A new grid of theoretical color indices for the Strömgren uvbyphotometric system has been derived from MARCS model atmospheres and SSGsynthetic spectra for cool dwarf and giant stars having-3.0<=[Fe/H]<=+0.5 and 3000<=Teff<=8000 K. Atwarmer temperatures (i.e., 8000-2.0. To overcome thisproblem, the theoretical indices at intermediate and high metallicitieshave been corrected using a set of color calibrations based on fieldstars having well-determined distances from Hipparcos, accurateTeff estimates from the infrared flux method, andspectroscopic [Fe/H] values. In contrast with Paper I, star clustersplayed only a minor role in this analysis in that they provided asupplementary constraint on the color corrections for cool dwarf starswith Teff<=5500 K. They were mainly used to test thecolor-Teff relations and, encouragingly, isochrones thatemploy the transformations derived in this study are able to reproducethe observed CMDs (involving u-v, v-b, and b-y colors) for a number ofopen and globular clusters (including M67, the Hyades, and 47 Tuc)rather well. Moreover, our interpretations of such data are verysimilar, if not identical, with those given in Paper I from aconsideration of BV(RI)C observations for the sameclusters-which provides a compelling argument in support of thecolor-Teff relations that are reported in both studies. Inthe present investigation, we have also analyzed the observedStrömgren photometry for the classic Population II subdwarfs,compared our ``final'' (b-y)-Teff relationship with thosederived empirically in a number of recent studies and examined in somedetail the dependence of the m1 index on [Fe/H].Based, in part, on observations made with the Nordic Optical Telescope,operated jointly on the island of La Palma by Denmark, Finland, Iceland,Norway, and Sweden, in the Spanish Observatorio del Roque de losMuchachos of the Instituto de Astrofisica de Canarias.Based, in part, on observations obtained with the Danish 1.54 mtelescope at the European Southern Observatory, La Silla, Chile.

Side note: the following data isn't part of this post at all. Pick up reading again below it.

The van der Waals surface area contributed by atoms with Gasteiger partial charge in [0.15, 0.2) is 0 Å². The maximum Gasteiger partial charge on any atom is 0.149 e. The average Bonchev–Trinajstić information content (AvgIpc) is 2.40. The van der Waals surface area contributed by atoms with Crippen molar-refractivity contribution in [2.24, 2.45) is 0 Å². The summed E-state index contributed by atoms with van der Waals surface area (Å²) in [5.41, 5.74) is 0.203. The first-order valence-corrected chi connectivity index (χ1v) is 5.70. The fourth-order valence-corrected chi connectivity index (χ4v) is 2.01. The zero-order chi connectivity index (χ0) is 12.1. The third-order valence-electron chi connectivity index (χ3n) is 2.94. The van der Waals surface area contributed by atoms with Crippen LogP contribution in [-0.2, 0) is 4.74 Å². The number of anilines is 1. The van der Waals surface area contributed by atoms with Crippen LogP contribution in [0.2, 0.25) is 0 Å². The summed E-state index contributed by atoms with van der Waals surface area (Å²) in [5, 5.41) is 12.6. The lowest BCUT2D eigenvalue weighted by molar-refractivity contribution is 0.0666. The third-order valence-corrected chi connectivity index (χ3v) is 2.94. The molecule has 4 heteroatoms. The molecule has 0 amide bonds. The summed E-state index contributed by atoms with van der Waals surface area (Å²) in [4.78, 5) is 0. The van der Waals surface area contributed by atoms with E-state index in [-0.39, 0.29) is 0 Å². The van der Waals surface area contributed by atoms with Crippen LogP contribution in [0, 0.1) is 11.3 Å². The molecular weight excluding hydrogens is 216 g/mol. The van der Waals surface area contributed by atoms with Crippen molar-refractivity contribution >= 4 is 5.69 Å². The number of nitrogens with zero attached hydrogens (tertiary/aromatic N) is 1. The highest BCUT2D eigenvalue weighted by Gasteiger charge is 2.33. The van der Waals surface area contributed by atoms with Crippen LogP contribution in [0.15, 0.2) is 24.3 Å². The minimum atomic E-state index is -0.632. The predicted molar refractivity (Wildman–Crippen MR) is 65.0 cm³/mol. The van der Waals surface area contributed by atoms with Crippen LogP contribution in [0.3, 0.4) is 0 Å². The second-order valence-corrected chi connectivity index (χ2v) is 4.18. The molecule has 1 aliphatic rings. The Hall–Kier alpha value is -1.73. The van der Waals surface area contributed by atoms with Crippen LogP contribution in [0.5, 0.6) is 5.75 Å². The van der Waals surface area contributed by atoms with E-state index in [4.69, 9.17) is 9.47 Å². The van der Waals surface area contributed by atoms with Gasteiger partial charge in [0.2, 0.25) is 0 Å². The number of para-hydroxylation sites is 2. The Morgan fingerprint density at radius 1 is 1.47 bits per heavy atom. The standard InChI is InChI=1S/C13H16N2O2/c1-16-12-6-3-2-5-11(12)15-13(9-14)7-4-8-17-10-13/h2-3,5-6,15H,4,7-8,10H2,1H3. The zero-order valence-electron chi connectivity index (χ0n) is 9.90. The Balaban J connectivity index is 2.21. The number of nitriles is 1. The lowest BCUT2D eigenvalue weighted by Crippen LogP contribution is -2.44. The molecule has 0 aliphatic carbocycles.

Improved Astrometry and Photometry for the Luyten Catalog. II. Faint Stars and the Revised Catalog
We complete construction of a catalog containing improved astrometry andnew optical/infrared photometry for the vast majority of NLTT starslying in the overlap of regions covered by POSS I and by the secondincremental Two Micron All Sky Survey (2MASS) release, approximately 44%of the sky. The epoch 2000 positions are typically accurate to 130 mas,the proper motions to 5.5 mas yr-1, and the V-J colors to0.25 mag. Relative proper motions of binary components are measured to 3mas yr-1. The false-identification rate is ~1% for11<~V<~18 and substantially less at brighter magnitudes. Theseimprovements permit the construction of a reduced proper-motion diagramthat, for the first time, allows one to classify NLTT stars intomain-sequence (MS) stars, subdwarfs (SDs), and white dwarfs (WDs). We inturn use this diagram to analyze the properties of both our catalog andthe NLTT catalog on which it is based. In sharp contrast to popularbelief, we find that NLTT incompleteness in the plane is almostcompletely concentrated in MS stars, and that SDs and WDs are detectedalmost uniformly over the sky δ>-33deg. Our catalogwill therefore provide a powerful tool to probe these populationsstatistically, as well as to reliably identify individual SDs and WDs.